The Hambidge Center for Creative Arts and Sciences, founded by artist Mary Crovatt Hambidge, is an artists’ community situated on 600 acres of pristine, natural forests, woodlands, and streams of the north Georgia mountains. Hundreds of visual artists, writers, potters, composers, dancers, and other artists have pursued their crafts here in solitude. The Hambidge Center, along Betty’s Creek in Rabun County, was the site of a revival of the mountain art of weaving from the 1930s to the 1950s, and it continues today as a focus for community activities geared toward the arts and nature.
Mary Crovatt Hambidge was born in Brunswick in 1885, the daughter of Judge Alfred Crovatt. She was educated in the classics at a finishing school in Cambridge, Massachusetts, and moved to New York in her early twenties. She had acting aspirations and was a professional whistler on Broadway at a time when artists of all kinds were featured on the stage. In New York, she met Canadian-born Jay Hambidge, an artist, illustrator, and scholar who pioneered the concept of “dynamic symmetry,” the linking of nature’s symmetry with that of human art objects. Though they never married, the two spent the next decade together.
The couple traveled to Greece, where she became intrigued with the village weavers who sheared sheep, spun wool thread, and wove wool garments on a daily basis. She became imbued with the idea of learning to weave, and the craft became her passion. After Jay Hambidge’s sudden death in 1924, she went to Rabun County to weave in a friend’s summer home. She wrote that she made contact with women in the mountains whose “looms had been relegated to the attics or the woodpile” but who still “kept their craft knowledge and their native integrity.”
Through her benefactor, Eleanor Steele Reese, Mary Hambidge was able to buy nearly 800 acres surrounding a proposed hunting lodge. In 1934 the Jay Hambidge Art Foundation was formally created; it was incorporated ten years later as a nonprofit organization for educational and scientific purposes. Hambidge fostered a group of women, known as the Weavers of Rabun, who grew and sheared sheep, carded and spun wool thread, and created fine woven goods. Hambidge lived in an old dogtrot-style cabin, and the Rock House, a fieldstone-base lodge, served as the weaving house until the Weave Shed, now used as the Hambidge Gallery, was built for the women.
“’The Weavers of Rabun’ gained international recognition for the quality and beauty of their fabrics, and a Madison Avenue shop in New York was established as an outlet,” where wealthy buyers could purchase these handwoven fabrics, the former center director Mary Nikas Beery wrote in an unpublished history of the center, “The Hambidge Center in the Betty’s Creek Community.” They were commissioned to outfit U.S. president Harry S. Truman’s yacht with their woven fabrics; in 1958 the Smithsonian Institution in Washington, D.C., mounted an exhibition of their work. Under Hambidge’s leadership “these mountain weavers contributed significantly to the renaissance of handcrafts in America,” Beery wrote.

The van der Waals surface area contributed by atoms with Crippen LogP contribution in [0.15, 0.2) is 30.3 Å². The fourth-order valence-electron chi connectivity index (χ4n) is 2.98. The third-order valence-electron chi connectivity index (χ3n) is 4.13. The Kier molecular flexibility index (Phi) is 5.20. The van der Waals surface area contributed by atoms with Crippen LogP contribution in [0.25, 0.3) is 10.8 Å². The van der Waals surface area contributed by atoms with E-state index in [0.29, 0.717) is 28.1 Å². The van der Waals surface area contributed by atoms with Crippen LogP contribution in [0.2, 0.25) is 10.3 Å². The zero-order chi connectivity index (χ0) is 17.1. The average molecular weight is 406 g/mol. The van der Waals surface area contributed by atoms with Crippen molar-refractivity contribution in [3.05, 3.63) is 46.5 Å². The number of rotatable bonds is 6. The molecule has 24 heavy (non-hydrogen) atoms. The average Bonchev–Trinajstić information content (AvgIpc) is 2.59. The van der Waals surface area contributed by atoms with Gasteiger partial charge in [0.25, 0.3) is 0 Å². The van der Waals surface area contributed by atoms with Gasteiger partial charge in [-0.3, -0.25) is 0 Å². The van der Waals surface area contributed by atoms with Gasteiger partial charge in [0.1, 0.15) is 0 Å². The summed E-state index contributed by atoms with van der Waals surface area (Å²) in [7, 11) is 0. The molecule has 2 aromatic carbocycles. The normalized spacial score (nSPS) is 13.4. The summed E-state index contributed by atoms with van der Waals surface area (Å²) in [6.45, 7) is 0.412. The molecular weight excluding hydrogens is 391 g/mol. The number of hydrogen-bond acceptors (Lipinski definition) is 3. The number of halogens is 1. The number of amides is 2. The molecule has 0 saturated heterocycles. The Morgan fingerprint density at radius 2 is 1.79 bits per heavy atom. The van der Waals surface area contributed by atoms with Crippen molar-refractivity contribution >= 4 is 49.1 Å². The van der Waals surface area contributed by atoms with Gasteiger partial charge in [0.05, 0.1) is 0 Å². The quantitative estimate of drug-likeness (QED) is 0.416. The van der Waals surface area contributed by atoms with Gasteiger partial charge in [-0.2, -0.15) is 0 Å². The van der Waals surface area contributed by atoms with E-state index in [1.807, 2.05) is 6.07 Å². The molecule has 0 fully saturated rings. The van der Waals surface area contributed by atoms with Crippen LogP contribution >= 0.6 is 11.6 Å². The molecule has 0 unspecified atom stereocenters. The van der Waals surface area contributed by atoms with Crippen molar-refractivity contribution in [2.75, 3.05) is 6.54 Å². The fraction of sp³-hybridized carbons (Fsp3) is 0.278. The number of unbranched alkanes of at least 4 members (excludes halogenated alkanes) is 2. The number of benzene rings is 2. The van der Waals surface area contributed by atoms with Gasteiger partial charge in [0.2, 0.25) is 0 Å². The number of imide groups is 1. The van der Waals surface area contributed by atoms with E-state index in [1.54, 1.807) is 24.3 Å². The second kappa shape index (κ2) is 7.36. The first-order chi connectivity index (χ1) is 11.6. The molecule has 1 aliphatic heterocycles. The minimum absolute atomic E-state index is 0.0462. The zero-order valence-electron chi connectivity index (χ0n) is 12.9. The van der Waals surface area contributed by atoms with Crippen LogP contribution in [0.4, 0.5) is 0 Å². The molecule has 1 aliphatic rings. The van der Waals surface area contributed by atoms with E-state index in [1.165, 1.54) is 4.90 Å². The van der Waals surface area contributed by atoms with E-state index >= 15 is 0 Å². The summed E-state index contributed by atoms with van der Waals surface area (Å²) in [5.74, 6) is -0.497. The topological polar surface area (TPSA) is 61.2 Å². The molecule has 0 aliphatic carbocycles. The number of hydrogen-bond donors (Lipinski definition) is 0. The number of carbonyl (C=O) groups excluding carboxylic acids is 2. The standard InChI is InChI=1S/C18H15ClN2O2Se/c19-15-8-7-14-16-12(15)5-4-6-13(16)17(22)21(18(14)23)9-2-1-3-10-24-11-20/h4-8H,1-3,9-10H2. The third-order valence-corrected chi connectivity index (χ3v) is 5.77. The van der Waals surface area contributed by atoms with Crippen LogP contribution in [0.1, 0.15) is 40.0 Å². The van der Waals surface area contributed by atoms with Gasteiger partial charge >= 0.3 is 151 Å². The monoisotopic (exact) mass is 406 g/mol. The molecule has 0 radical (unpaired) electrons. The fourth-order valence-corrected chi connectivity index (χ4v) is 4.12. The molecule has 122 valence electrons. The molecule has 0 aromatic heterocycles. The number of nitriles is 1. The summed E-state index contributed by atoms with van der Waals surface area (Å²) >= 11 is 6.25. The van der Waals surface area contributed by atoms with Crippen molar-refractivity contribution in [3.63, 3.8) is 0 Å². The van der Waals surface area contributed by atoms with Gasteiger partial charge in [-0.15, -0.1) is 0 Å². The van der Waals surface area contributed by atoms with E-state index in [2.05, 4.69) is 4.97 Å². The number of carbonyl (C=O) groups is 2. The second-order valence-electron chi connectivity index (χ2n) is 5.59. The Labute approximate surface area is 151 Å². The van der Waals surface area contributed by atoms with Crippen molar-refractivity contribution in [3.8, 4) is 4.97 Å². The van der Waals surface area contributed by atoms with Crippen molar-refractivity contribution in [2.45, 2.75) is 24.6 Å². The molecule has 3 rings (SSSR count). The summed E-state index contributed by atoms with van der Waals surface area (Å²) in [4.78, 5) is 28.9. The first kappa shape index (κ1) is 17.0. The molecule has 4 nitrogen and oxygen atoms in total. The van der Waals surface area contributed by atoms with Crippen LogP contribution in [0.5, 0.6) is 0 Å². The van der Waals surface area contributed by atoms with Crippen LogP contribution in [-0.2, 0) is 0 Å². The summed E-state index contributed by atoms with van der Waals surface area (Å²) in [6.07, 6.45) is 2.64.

With the industrialization of the 1950s and the availability of steady mill jobs, the weavers slowly disbanded. Hambidge broadened the scope of the center and invited creative artists and friends to come for extended stays there. An original caretaker’s house became an artist’s home, a studio was added, and other cabins gradually were built, all in secluded spots that allowed for maximum privacy along the mountainsides that line the Betty’s Creek valley.
Among the visitors was Eliot Wigginton’s father, a landscape architect at the University of Georgia, who often brought his son along with him. Those childhood visits to the Hambidge Center led Wigginton to return to the area as a teacher in 1966. Discussions with other Hambidge guests inspired him to develop the Foxfire program, in which students explored their local and regional heritage for the magazine that they created under Wigginton’s guidance.
Before her death on August 29, 1973, Mary Hambidge provided for the board of trustees to take over the center, thus ensuring the continuation of her mission. Through three subsequent artist-directors, the center developed as a community resource for nature and art programs and formally began a residency program, which now has an international reputation. Every year, applicants from all parts of the United States and from around the world are selected to spend two weeks to two months in residency. Over the years, a great deal of assistance has been provided to the center by numerous funding sources, including the Fulton County Arts Council and the Georgia Council for the Arts, private foundations, and memberships from the community. Expanding creative vision is the center’s mission; artists taking part in the program return to their communities to share their art and renewed inspiration.